My Farm Roots: Farm Life Anything But Quiet

Jack and Diane Aaron spent years in Kansas City, Kan., but have embraced their new rural life in Raymore, Mo.
Suzanne Hogan for Harvest Public Media

Jack and Diane Aaron lived in Strawberry Hill in Kansas City, Kan., for decades. They loved their neighborhood and it was close to family. But when a friend passed away and left them land on a farm, they decided to take a chance on country living.

While farm life is different, they found it’s anything but quiet.

“Out here we’ve got, just different sounds. We have birds that will wake us up. A cat that likes to wake me up at six because he wants to eat,” Diane Aaron said. “It’s peaceful, but it doesn’t make you crazy,”

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Agriculture
2:14 pm
Mon July 14, 2014

18 Big Lobbyers That Influenced The Farm Bill

Hundreds of companies and outside groups lobbied the 2014 Farm Bill and related issues during the drafting process.
Credit Bigstock

Setting the course for almost a trillion dollars of government spending, the 2014 Farm Bill attracted hundreds of companies eager to find their slice of the pie.

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Agriculture
8:42 am
Mon July 14, 2014

Lobbyists Of All Kinds Flock To Farm Bill

Sen. Debbie Stabenow, D-Mich., (in green), watches as President Barack Obama signs the Farm Bill at Michigan State University on Feb. 7, 2014.
Credit David Kosling / Courtesy USDA

When U.S. Sen. Debbie Stabenow announced passage of the Farm Bill in February, she echoed a refrain from a car commercial.

“This is not your father’s Farm Bill,” she said.

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Harvest Public Media
9:40 am
Thu July 10, 2014

EPA Promotes Water Rule To Farmers

EPA Administrator Gina McCarthy speaks to reporters at Heffernan Farm in Rocheport, Mo., July 9, 2014.
Credit Kristofor Husted / Harvest Public Media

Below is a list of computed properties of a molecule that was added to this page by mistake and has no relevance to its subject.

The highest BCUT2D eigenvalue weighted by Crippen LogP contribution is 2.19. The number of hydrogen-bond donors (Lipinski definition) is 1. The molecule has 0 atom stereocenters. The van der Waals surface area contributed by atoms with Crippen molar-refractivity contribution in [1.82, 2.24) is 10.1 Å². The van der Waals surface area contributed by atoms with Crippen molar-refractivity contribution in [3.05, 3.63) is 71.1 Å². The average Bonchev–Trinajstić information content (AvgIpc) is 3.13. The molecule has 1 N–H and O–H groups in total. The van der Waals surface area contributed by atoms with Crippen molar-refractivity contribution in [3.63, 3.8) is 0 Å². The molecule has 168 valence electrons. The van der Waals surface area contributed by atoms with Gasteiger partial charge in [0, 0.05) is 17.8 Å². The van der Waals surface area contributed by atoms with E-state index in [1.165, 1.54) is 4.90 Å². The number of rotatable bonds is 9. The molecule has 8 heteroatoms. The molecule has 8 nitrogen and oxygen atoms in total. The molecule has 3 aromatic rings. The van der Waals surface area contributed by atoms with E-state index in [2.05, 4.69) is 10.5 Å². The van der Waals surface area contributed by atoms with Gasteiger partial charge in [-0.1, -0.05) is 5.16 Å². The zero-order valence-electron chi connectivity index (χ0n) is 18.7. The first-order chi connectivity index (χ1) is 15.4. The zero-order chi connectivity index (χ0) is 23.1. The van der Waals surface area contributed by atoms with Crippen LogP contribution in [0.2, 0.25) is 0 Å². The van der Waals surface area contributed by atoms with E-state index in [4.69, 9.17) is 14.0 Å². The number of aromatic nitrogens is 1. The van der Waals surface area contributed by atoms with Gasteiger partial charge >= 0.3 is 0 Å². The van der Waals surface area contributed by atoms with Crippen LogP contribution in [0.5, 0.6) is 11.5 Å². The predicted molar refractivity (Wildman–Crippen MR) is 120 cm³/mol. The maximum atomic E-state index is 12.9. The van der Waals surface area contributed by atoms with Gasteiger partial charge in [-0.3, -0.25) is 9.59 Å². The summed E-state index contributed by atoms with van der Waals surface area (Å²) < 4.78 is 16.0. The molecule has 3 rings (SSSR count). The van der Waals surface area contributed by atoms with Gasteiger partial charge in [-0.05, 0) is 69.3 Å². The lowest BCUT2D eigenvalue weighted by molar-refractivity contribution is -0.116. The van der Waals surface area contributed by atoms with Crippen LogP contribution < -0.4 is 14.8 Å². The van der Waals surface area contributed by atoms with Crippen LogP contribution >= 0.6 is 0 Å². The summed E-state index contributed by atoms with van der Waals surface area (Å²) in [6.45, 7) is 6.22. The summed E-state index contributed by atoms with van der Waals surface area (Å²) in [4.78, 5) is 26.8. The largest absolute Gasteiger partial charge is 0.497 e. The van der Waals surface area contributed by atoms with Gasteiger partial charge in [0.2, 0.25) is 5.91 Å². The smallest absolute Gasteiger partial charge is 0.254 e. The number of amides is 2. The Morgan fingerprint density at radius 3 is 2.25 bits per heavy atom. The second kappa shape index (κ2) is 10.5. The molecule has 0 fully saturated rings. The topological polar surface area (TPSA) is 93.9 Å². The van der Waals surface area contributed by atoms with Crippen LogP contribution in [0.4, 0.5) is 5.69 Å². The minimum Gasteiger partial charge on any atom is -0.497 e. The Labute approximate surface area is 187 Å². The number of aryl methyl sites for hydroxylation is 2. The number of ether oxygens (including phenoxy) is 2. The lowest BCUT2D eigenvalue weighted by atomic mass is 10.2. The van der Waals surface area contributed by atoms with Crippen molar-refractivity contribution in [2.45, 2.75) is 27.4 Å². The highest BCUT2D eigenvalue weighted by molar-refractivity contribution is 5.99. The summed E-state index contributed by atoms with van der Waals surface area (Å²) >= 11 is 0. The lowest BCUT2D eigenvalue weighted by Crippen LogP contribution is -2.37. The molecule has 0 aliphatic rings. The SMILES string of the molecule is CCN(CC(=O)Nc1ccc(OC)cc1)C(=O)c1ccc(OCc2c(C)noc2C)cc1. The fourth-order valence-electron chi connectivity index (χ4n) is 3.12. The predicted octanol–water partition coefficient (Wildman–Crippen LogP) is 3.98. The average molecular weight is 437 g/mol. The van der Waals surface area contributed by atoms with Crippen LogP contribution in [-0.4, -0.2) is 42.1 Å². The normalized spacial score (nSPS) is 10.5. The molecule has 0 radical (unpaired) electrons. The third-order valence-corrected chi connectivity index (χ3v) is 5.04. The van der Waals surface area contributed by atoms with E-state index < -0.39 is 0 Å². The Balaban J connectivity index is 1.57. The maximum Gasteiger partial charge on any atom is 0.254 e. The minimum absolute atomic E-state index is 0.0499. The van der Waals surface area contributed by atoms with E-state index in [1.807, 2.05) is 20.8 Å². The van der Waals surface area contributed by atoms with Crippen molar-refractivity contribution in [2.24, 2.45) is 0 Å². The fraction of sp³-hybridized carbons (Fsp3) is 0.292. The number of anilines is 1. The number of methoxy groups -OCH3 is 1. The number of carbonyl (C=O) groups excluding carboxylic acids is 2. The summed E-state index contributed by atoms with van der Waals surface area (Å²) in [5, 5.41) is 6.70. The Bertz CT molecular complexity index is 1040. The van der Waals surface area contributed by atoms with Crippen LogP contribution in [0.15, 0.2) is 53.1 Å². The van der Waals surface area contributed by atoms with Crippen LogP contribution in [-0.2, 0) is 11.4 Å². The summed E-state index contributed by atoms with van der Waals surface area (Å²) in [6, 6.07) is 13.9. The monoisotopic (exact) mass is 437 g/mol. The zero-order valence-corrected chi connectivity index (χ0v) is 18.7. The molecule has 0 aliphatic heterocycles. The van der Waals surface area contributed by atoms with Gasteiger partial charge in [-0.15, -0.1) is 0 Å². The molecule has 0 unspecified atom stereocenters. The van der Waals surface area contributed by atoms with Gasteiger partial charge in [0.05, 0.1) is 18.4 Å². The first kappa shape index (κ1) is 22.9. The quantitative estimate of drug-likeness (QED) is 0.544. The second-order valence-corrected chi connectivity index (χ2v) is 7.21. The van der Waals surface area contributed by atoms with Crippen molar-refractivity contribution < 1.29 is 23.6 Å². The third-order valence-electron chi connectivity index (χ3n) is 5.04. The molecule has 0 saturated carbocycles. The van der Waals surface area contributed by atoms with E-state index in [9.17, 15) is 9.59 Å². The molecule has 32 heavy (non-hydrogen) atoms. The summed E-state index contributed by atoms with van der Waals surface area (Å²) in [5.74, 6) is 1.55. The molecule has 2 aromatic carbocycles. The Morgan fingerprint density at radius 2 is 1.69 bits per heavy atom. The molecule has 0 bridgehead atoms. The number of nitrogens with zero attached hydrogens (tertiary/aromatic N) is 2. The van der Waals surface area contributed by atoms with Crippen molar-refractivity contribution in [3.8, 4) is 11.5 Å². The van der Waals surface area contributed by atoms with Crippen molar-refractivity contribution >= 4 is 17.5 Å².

The head of the Environmental Protection Agency is touring farm country, trying to assure farmers that the agency isn’t asking for more authority over farmers and ranchers’ lands.

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Central Standard
5:08 pm
Wed July 9, 2014

Boys Grow Teaches Kids Business Skills Through Farming

Boys Grow kids getting their hands dirty on their farm.
Credit Jamie Burks / The Good Food Blog

At a farm in Kansas City, Kan., a group of young men from are developing their entrepreneurship skills through farming. Boys Grow, a non-profit agency, works with these kids to develop business skills as they sell their agricultural commodities.

On Wednesday's Central Standard, we talked to two of these boys about their experience with Boys Grows and their hopes for the future.

Guests:

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Harvest Public Media
9:38 am
Wed July 9, 2014

My Farm Roots: Touch The Ground

Though he grew up without designs on farm life, Elisha Pullen has embraced rural living on his farm near Bell City, Mo.
Credit Jacob McCleland / Harvest Public Media

As a young man, Elisha Pullen never imagined he would spend his days on the farm.

Growing up near rural Bell City in southeastern Missouri’s “Bootheel” region, Pullen longed to leave the farm and get an education.